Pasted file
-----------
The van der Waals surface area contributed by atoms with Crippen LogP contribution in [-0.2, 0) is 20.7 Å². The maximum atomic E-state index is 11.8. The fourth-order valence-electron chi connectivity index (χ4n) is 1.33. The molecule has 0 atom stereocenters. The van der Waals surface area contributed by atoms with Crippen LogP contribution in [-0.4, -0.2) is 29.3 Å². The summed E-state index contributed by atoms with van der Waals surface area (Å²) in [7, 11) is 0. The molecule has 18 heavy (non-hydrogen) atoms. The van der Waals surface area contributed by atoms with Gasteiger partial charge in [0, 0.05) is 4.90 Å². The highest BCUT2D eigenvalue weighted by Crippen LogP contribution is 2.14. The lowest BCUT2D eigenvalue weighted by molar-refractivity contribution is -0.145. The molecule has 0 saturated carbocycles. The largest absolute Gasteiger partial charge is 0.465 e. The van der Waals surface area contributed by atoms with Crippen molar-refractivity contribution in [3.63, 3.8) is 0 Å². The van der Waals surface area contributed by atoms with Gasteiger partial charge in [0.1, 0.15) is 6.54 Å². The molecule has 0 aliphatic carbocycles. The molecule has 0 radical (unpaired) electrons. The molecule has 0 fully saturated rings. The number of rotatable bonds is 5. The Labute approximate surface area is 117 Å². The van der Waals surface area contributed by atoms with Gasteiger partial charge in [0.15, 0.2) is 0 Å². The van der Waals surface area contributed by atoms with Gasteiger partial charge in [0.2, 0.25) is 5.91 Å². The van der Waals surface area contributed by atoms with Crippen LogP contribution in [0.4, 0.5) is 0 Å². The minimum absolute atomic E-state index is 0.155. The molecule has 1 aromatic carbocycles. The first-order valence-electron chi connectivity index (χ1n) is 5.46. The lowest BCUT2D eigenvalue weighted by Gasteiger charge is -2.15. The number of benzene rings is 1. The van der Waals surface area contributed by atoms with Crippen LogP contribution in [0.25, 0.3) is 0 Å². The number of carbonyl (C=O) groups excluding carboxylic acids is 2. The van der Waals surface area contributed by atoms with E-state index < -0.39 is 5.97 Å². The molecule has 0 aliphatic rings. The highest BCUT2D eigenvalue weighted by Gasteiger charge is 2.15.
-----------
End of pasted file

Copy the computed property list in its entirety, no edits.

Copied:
The van der Waals surface area contributed by atoms with Crippen LogP contribution in [-0.2, 0) is 20.7 Å². The maximum atomic E-state index is 11.8. The fourth-order valence-electron chi connectivity index (χ4n) is 1.33. The molecule has 0 atom stereocenters. The van der Waals surface area contributed by atoms with Crippen LogP contribution in [-0.4, -0.2) is 29.3 Å². The summed E-state index contributed by atoms with van der Waals surface area (Å²) in [7, 11) is 0. The molecule has 18 heavy (non-hydrogen) atoms. The van der Waals surface area contributed by atoms with Gasteiger partial charge in [0, 0.05) is 4.90 Å². The highest BCUT2D eigenvalue weighted by Crippen LogP contribution is 2.14. The lowest BCUT2D eigenvalue weighted by molar-refractivity contribution is -0.145. The molecule has 0 saturated carbocycles. The largest absolute Gasteiger partial charge is 0.465 e. The van der Waals surface area contributed by atoms with Crippen molar-refractivity contribution in [3.63, 3.8) is 0 Å². The van der Waals surface area contributed by atoms with Gasteiger partial charge in [0.1, 0.15) is 6.54 Å². The molecule has 0 aliphatic carbocycles. The molecule has 0 radical (unpaired) electrons. The molecule has 0 fully saturated rings. The number of rotatable bonds is 5. The Labute approximate surface area is 117 Å². The van der Waals surface area contributed by atoms with Gasteiger partial charge in [0.15, 0.2) is 0 Å². The van der Waals surface area contributed by atoms with Gasteiger partial charge in [0.2, 0.25) is 5.91 Å². The van der Waals surface area contributed by atoms with Crippen LogP contribution in [0.4, 0.5) is 0 Å². The minimum absolute atomic E-state index is 0.155. The molecule has 1 aromatic carbocycles. The first-order valence-electron chi connectivity index (χ1n) is 5.46. The lowest BCUT2D eigenvalue weighted by Gasteiger charge is -2.15. The number of benzene rings is 1. The van der Waals surface area contributed by atoms with Crippen LogP contribution in [0.25, 0.3) is 0 Å². The number of carbonyl (C=O) groups excluding carboxylic acids is 2. The van der Waals surface area contributed by atoms with E-state index < -0.39 is 5.97 Å². The molecule has 0 aliphatic rings. The highest BCUT2D eigenvalue weighted by Gasteiger charge is 2.15.